Auto pistols and accuracy versus wheel guns.

Auto pistols and accuracy versus wheel guns.

This is a discussion on Auto pistols and accuracy versus wheel guns. within the General Firearm Discussion forums, part of the Related Topics category; I was reading an article about a gunfight Wild Bill Hickok was involved in with a guy named Davis Tutt. It is said that this ...

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Thread: Auto pistols and accuracy versus wheel guns.

  1. #1
    Member Array skycop's Avatar
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    Auto pistols and accuracy versus wheel guns.

    I was reading an article about a gunfight Wild Bill Hickok was involved in with a guy named Davis Tutt. It is said that this is one of the only truly documented quick draw gunfights that actually happened and was witnessed by a number of people. Long story short, Hickok drew aimed and fired hitting Tutt center mass at 75 yards, killing him. Tutt missed. No small feat.

    It got me thinking then about how those old gunfighters had to rely on supreme accuracy based on a number of reasons, such as weapon and ammo reliability and relatively low ammunition capacity by todays auto pistol standards. Today's handguns are much more reliable, and more so the ammo we use.

    I then wondered how much the high capacity auto's we use have an effect on our accuracy. If we had fewer rounds would we concentrate more on being that much more accurate, as well as where we placed our shots?


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    VIP Member Array Sticks's Avatar
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    It's all mentality.

    My father in law is retired Chicago motorcycle cop, and retired FBI (incl. a few years as firearm instructor). Long time where his duty weapon was a S&W model 60. He had 6 shots in the gun, 6 more in his pocket, period. You make every shot count, period.

    He was on his way out when the FBI started phasing in the autos 100%, and the "Double Tap". He saw the accuracy of the agents take a nose dive because now they had 30 rounds or more instead of 12-18, reload time got quicker so that added to the losing the emphasis on shot placement.
    Sticks

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    Member Array Mxyzptlk's Avatar
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    Probably a model 66, not a 60.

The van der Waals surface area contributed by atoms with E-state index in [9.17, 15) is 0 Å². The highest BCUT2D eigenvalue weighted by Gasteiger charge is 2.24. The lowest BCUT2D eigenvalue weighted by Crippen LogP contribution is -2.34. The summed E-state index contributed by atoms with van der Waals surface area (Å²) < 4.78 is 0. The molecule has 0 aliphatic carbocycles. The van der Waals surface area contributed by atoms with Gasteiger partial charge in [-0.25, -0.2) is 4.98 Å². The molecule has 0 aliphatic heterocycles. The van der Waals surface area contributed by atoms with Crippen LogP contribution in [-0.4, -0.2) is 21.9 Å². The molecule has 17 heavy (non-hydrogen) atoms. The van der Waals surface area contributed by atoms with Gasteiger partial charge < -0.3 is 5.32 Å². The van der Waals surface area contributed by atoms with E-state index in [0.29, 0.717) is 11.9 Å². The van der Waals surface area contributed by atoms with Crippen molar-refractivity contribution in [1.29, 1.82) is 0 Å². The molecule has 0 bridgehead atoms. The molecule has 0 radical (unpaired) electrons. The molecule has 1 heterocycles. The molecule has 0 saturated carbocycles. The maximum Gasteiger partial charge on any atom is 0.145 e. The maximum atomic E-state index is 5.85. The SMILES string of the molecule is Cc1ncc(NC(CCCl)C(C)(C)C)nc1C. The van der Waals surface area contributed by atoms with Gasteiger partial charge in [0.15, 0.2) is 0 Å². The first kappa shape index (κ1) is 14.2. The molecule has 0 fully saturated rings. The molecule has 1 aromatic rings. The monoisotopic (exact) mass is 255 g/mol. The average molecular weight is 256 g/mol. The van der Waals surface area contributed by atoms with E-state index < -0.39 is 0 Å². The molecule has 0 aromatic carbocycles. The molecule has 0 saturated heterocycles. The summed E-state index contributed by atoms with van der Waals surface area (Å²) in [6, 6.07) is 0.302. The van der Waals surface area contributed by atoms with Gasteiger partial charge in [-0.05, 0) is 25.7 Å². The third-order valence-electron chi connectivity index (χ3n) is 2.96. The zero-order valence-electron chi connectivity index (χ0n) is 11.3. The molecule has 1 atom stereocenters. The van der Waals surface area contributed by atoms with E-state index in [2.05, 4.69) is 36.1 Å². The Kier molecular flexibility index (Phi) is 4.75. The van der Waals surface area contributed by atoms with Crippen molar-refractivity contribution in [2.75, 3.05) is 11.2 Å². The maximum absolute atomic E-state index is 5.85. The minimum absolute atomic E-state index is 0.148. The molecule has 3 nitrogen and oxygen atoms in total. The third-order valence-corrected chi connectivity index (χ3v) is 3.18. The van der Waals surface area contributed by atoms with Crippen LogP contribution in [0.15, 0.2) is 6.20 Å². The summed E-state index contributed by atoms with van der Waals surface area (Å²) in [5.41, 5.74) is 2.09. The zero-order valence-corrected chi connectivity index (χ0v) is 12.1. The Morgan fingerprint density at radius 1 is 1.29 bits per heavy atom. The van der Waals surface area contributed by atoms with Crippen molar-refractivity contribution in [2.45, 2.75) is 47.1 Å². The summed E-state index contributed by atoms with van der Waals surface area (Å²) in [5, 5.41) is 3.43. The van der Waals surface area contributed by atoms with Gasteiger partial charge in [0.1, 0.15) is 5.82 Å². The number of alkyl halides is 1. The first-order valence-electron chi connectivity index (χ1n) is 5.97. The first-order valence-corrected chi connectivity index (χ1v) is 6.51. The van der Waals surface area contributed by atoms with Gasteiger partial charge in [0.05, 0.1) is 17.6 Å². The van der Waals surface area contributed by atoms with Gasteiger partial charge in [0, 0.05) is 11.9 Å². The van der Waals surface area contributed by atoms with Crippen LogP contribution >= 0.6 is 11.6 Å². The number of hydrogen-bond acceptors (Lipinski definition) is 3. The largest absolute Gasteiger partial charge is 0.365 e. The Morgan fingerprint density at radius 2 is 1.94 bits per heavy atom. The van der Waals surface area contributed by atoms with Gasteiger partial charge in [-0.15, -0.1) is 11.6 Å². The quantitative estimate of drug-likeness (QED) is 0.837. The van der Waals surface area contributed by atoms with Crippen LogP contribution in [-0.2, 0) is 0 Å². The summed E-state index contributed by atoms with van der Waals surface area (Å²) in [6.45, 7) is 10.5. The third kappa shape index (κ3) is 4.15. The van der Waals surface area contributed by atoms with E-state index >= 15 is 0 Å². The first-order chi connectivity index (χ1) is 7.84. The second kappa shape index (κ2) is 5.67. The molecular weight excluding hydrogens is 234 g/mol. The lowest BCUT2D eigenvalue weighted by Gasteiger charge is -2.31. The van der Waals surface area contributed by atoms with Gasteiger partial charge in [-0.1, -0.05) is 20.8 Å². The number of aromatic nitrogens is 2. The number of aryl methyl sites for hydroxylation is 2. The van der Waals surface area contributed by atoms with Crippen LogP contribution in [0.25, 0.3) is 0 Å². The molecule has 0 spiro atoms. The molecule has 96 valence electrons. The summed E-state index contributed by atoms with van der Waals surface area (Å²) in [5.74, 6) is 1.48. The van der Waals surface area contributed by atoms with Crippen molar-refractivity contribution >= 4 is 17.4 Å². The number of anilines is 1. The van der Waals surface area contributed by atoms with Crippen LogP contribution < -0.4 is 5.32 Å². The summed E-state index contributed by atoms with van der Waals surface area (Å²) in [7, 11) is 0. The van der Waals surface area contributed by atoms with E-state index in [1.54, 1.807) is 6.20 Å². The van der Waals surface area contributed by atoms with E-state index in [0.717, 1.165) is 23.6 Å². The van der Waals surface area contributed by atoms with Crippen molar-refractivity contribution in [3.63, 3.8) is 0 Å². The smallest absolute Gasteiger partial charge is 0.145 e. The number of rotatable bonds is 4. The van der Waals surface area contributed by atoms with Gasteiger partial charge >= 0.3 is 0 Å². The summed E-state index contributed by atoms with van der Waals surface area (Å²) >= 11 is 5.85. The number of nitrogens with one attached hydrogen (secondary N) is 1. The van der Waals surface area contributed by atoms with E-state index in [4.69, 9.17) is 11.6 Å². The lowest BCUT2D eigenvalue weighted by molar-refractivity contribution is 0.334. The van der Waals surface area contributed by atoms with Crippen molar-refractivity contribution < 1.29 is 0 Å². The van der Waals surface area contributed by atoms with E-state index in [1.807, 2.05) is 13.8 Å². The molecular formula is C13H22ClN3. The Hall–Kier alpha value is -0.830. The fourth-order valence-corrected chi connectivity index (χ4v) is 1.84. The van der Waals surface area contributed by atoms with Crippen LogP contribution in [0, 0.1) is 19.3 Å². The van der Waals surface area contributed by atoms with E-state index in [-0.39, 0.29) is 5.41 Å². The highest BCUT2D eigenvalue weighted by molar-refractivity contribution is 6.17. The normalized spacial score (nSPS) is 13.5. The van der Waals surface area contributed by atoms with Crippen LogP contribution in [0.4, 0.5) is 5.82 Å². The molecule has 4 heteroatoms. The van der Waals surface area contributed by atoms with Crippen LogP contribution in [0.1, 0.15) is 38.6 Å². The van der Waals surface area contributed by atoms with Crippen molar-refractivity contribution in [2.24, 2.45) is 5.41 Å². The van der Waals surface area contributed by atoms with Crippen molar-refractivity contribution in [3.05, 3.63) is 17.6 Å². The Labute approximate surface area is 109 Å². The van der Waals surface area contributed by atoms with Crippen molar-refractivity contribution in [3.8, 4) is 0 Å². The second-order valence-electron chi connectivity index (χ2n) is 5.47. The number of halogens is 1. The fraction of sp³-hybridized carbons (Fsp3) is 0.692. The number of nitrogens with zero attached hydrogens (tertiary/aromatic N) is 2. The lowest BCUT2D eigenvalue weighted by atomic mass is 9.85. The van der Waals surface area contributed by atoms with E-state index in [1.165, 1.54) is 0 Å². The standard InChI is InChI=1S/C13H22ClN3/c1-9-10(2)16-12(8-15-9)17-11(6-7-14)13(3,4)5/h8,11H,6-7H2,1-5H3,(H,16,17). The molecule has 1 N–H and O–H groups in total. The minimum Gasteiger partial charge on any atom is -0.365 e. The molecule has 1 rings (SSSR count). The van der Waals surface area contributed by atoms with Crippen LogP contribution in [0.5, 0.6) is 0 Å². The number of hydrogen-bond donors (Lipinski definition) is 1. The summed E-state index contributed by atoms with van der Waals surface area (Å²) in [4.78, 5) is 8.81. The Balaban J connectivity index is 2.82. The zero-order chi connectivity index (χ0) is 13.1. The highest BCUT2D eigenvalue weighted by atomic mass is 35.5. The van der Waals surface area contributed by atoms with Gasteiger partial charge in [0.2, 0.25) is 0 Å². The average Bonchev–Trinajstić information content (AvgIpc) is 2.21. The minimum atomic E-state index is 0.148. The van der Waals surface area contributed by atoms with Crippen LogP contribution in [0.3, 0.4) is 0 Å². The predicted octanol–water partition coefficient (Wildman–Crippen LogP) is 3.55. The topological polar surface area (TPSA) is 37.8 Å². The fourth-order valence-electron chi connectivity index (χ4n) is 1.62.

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    As someone recently mentioned (I believe it was Opfor), I'd rather have a good hit now rather than a great hit later. You are probably right that accuracy would increase knowing you are limited, but under fire is the increase in accuracy worth the increase in time it take you to get that shot off?
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    VIP Member Array Sticks's Avatar
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    Quote Originally Posted by Mxyzptlk View Post
    Probably a model 66, not a 60.
    Been a while since we talked about it. You are probably correct, as I am not familiar with wheel guns.
    Sticks

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    Quote Originally Posted by Sticks View Post
    Been a while since we talked about it. You are probably correct, as I am not familiar with wheel guns.
    Yeah, the model 60's are 5 shot.

    Wheel guns get a slight nod, from me anyway, on accuracy, but it is really marginal for myself. With relatively the same accuracy, I'll lean to the auto's with more capacity generally, but I do carry a wheel gun sometimes.
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    My Father, may he rest in peace, would go out Dove hunting and take a 20 gauge single shot (just to show the rest of us up) and REGULARLY kill 12 birds with 12-13 shells. We would kid him when he missed that one Dove. We would shoot a box of shells for a couple birds. He always said that is because when he grew up he would have to trap skins and work all Summer for a single box of shells to hunt with. He is right of course. We don't grow up that way anymore.

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    Ron